He had expressed a desire to be buried in the New World, but there were no buildings there in 1506 that were large enough to accommodate such imposing remains. His ashes were transferred to the convent at La Cartuja, an island in a river near Seville in southern Spain, in 1509.
Where was Christopher Columbus Buried?
Columbus’ remains were first interred in a convent in Valladolid, then transported by his son Diego to the monastery of La Cartuja. They may have been further unearthed and interred at Seville Cathedral in 1513. Both Columbus’s and his son Diego’s remains were relocated across the Atlantic to a cathedral in Colonial Santo Domingo, in what is now the Dominican Republic, about 1536.
According to some records, Columbus’s remains were then relocated again to Havana, Cuba, around 1796, when France took control of the entire island of Hispaniola. The bones were returned to the Cathedral of Seville, Spain, after Cuba gained independence in 1898, and were put on a magnificent catafalque.
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However, workers in the Santo Domingo church 20 years earlier in 1877 had discovered a large leaden casket with the words ‘Illustrious and renowned male, don Cristobal Colon’ etched on it. A set of human remains was discovered within, and everyone presumed they belonged to the famed explorer.
These were not the bones returned to Spain in 1898, and the Dominicans have maintained that the Spanish had moved wrong set of bones from the Dominican Republic to Cuba in 1795. This would mean that Columbus never left the Caribbean.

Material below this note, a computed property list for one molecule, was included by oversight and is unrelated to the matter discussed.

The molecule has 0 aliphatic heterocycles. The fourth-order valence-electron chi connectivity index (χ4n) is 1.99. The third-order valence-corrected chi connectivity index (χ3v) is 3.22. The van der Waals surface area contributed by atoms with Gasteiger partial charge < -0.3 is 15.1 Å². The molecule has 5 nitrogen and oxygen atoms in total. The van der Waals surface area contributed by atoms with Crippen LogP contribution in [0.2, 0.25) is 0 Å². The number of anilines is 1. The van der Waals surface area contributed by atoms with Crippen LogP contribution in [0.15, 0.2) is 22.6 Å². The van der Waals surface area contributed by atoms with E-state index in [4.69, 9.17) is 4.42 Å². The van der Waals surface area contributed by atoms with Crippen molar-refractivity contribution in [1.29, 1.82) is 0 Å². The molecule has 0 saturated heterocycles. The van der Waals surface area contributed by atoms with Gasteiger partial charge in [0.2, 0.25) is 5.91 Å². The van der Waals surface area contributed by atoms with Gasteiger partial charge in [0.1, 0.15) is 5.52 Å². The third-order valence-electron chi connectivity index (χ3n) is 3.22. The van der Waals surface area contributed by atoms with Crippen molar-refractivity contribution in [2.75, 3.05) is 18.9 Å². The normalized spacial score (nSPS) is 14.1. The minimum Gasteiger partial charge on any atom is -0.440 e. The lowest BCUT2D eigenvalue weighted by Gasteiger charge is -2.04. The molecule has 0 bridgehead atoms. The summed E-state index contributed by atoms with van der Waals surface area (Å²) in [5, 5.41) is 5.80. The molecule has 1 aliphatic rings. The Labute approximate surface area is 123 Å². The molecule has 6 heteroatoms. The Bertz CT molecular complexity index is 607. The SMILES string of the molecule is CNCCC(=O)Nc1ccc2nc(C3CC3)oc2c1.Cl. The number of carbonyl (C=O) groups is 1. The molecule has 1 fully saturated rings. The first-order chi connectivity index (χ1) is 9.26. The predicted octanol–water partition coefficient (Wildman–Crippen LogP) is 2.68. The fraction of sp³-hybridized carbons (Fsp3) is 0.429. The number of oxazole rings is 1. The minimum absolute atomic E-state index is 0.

The bones at Seville were examined and DNA samples were taken in June 2003, with comparative samples taken from Columbus’s son and brother. The bones did not appear to match Columbus’s body or age at death, according to initial examinations.
Only tiny segments of mitochondrial DNA could be extracted due to the age and condition of the remains, but what was extracted matched comparable DNA from Columbus’s brother, indicating that the two had the same mother. Although the degraded DNA does not allow for a definitive confirmation, this does seem to suggest that the Spanish were right and the bones of Columbus are indeed, after all, in Seville.
Well Travelled in Life and in Death
Each city believes they have found the real Columbus and has erected a magnificent monument to contain his relics. Are his ashes carried for eternity in a coffin by gigantic statues in Spain? Or are his remains carefully housed in a towering lighthouse created for that purpose in the Dominican Republic?
The Dominicans reject the DNA test performed on the Spanish bones and refuse to allow one to be performed on theirs, preferring to leave the bones undisturbed. Some people even believe Columbus is in both locations.
It would have been simple to convey half of him to Cuba and hide the other half in the Santo Domingo Cathedral before 1795, by which point his remains would have been nothing but powder and bones. Perhaps that is the most fitting conclusion for the man who, like nobody before him, connected the New World to the Old.
Top Image: The tomb of Columbus in Seville, Spain, one of several suggested locations for his body. Source: rabbit75_fot / Adobe Stock.
By Bipin Dimri